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Topic: Need a simple audio amplifier (Read 76380 times) previous topic - next topic


If you need better quality than a single-transistor switch, and more power than an LM386, you might as well buy an amplifier module or "powered speaker" from one of the import vendors...


Its good to see the responses. Thanks for that. However i've decided to step away for a few days to "chill out", so i might not respond for a few days. But at least i owe you a response...

Perhaps the lm386 is the solution. I don't know. I've tried with the tda7052a (which i heard is a similar amp ic with internal caps) and that didn't solve the 'starvation' issue. With 'starvation' i mean that so much current goes from the battery to the little speaker that my display backlight and led indicators are dimmed. In fact, seen on a scope, it pulls the 5v below 2.8v at which my 328p is saying "no more, i'm off..". I know the circuit is otherwise fine because if i disconnect a single lead from the speaker everything works as it should.

The phone works on a 1400 mAh battery pack and now uses only 45mA on idle. The sound wave is a full 0-5v square wave generated by the Arduino tone() function.

The speaker is very small. It is the original 'handsfree' speaker of the phone that has been in there since the 90's and should be able to provide sufficient noise. Since it mounts in the plastic handset i'm not keen on replacing it.

My feeling is that it should at least make as much noise as a little piezo speaker. That is, i should hear it ringing across the room.


Piezos can be remarkably efficient and loud when driven around their resonant frequency.

The TDA7052A is a bridge amplifier, which means you can't ground either side of the speaker. Also, if you forget the capacitor between the Arduino and the TDA7052A, it may drive the output hard one way. Causing no sound, but a lot of current. And you still need a volume control.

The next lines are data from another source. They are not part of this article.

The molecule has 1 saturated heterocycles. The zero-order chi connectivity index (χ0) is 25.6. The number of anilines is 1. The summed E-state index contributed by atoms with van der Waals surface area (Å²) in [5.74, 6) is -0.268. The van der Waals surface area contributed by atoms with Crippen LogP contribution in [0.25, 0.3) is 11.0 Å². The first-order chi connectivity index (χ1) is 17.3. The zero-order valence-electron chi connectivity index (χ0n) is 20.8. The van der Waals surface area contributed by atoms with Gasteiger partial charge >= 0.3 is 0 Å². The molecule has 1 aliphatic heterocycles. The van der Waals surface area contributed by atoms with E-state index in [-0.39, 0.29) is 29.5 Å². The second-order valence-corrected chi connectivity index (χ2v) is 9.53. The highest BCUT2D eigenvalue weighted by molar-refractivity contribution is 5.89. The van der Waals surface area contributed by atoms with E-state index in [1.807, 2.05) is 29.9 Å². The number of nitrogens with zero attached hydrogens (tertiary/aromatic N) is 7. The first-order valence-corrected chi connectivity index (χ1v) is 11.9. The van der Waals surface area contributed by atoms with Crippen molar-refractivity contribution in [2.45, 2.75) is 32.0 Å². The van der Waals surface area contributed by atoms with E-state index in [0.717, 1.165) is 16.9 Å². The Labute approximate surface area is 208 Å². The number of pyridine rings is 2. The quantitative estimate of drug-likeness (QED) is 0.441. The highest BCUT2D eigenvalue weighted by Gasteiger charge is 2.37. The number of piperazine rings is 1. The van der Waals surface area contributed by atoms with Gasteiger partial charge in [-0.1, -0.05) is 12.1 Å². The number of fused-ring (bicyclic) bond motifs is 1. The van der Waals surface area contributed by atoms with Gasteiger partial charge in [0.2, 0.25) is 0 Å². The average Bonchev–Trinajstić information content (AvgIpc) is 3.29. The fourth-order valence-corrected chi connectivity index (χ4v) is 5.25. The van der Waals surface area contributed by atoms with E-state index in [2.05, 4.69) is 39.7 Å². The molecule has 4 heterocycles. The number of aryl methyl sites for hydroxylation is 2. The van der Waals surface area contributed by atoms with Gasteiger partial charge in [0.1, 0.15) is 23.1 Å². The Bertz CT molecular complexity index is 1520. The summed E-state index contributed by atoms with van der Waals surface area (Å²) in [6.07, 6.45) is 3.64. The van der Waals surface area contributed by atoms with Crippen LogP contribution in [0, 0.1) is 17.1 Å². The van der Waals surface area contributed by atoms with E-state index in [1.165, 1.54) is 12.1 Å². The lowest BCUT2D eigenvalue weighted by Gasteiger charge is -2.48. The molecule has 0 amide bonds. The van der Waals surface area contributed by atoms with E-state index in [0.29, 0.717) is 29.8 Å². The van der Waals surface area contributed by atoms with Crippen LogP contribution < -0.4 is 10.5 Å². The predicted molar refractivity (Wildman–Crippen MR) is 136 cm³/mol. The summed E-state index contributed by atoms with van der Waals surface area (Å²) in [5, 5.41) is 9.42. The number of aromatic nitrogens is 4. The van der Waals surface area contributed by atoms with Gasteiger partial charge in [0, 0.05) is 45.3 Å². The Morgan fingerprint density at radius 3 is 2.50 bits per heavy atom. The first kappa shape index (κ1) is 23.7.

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So far I've already played around with the pitches.h library and hooked up a small 8ohm 0.1w speaker directly to the arduino (using a 150ohm resistor too)  So far that has worked fine with my program.

But my goal for part of my project is to hook up a larger more powerful speaker (I have a 4" 8ohm 10w or a 2" 8ohm 3w speaker that I'd prefer to use) and get loud audio (simple tones really).  So, I need some kind of amplifier.   

I've started to search around the forum and on google but I just get more confused as I look at amp circuits.  I tried making the audio amplifier from the Aduino Basic Connections guide http://arduino.cc/forum/index.php/topic,154549.0.html

Although I didn't have a BC337 on hand.  I used a P2N2222 instead.  (I also have some BC328, BC549, and BC550 lying around)  I did get some audio out of the speaker, but it isn't what I'd call loud.

I also tried making this: (found it searching google)

but that was even worse, as I didn't get any audio from the speaker.

Poking around I do see CrossRoad's circuit using IRF3707Z MOSFET http://arduino.cc/forum/index.php/topic,157647.msg1184322.html#msg1184322, but I'd have to order one (would prefer to use components I already have if possible).

I also see this post http://arduino.cc/forum/index.php/topic,114094.msg858503.html#msg858503

but there is no guidance on what values are needed for the resistors and capacitors.  I would try making it, but what components do I use? (I have a fairly good assortment of resistors/capacitors and the 4 transistor types I mentioned)  I'll also be powering my project from a 12v battery, so would prefer to use that as the voltage level for the speaker (but could just as easily step it down, since I have a 12v-5v switching voltage regulator)

Looking for help  XD

Which software do you use in making all those layout circuits?

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